Three years ago, Cornelius Brown, 58, was recovering from a major brain surgery in which the muscle in her jaw was cut and a portion of her skull was removed, so a surgeon could go in and prevent an aneurysm in her brain from rupturing.
On Monday, Brown underwent a different procedure to prevent a second aneurysm from causing harm. But instead of an incision across her head, she has a tiny incision on her groin.
Brown was the first patient in the country to receive a new FDA-approved alternative surgical procedure.
Brown first discovered she had aneurysms when she started getting headaches in 2009.
Her primary care physician recommended she go see Dr. Adam Arthur at Semmes-Murphey where a scan of her brain revealed she had an aneurysm about the size of a pen hole on each side of her brain.
Determined too small to operate, Brown was seen every six months to a year to make sure there were no changes.
“Back in December of 2015, something shifted. I don’t know what, but they started growing,” Brown said.
The aneurysm on the right side of her brain grew to the size of a small fruit, and the first surgery was scheduled.
After Brown was put under anesthesia, Arthur, who is also the chief of neurosurgery at Methodist University Hospital, pinned her head to keep it still and cut an incision from behind her ear up to her hairline.
“She’s a beautiful woman and I didn’t want to do anything to her face,” he said.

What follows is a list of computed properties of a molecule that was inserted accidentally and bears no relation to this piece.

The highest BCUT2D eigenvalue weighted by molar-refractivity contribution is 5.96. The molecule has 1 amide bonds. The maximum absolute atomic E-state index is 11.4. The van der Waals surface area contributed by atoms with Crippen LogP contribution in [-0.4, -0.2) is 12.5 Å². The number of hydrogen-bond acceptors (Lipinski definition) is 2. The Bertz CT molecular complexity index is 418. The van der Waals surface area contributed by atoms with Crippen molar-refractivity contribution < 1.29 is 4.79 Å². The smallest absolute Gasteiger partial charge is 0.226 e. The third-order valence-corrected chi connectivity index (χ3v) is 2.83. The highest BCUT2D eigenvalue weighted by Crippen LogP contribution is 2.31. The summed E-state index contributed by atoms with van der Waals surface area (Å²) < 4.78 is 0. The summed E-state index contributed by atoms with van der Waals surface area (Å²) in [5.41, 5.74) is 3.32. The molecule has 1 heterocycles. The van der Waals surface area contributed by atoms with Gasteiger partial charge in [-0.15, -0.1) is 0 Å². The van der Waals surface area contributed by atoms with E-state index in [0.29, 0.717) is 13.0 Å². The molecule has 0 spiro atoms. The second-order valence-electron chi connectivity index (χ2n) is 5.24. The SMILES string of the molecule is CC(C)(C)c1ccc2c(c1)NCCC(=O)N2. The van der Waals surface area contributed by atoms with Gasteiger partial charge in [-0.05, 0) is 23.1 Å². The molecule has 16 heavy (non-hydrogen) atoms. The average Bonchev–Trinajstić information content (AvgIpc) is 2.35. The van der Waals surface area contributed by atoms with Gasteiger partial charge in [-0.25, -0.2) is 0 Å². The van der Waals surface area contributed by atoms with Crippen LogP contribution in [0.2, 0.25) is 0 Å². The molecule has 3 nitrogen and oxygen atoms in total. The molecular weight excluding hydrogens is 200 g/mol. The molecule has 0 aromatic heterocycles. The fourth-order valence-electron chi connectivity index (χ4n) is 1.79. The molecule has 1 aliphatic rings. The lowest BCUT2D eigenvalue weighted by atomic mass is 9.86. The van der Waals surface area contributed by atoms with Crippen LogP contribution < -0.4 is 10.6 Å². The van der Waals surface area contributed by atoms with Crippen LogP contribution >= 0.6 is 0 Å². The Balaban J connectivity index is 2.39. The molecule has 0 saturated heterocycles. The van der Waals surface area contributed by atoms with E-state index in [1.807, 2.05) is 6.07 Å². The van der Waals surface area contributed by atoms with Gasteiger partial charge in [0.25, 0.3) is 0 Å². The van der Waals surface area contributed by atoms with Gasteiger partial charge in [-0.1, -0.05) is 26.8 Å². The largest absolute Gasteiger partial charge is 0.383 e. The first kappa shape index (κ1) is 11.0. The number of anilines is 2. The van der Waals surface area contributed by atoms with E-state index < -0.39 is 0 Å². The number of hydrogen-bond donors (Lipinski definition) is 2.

He then cut a muscle near her temple and removed a piece of her skull, so he could go into her brain and insert a titanium clip to pinch the opening of the aneurysm. Arthur then put the skull back in and sewed her muscle and skin back together.
“I don’t want to criticize the work that was done on her because it’s my work and I’m proud of it, and she’s still a fully-functional person. She didn’t have a stroke, but for a patient,” Arthur said, “the difference between having that done, versus a little hole in her groin, you’re done, you go home the next day — if we can fix the aneurysm on the other side of her head without putting her through that, she prefers that.”
Brown was in the hospital for a week after the first surgery and in recovery for seven to eight months, undergoing both occupational and physical therapy. She had to go on short-term disability from her job as a human resources clerk at Memphis Light, Gas and Water Division, where she has worked for 13 years.
After the second procedure Monday, Brown, a born and raised Memphian who lives in South Memphis, was scheduled to go home within 72 hours.
“The time is nothing compared to three years ago,” she said.
After her first surgery, Arthur continued to monitor the aneurysm on the left side of Brown’s brain, while also working with Sequent Medical, a California-based medical device company, on a less invasive option.
Arthur had met two Sequent principals in 2011 after he gave a presentation at a medical conference in Europe.
They were Tom Wilder, president and CEO of Sequent Medical Inc., and Dr. Bill Patterson, who developed the Woven EndoBridge (WEB), an intravascular therapy for aneurysms.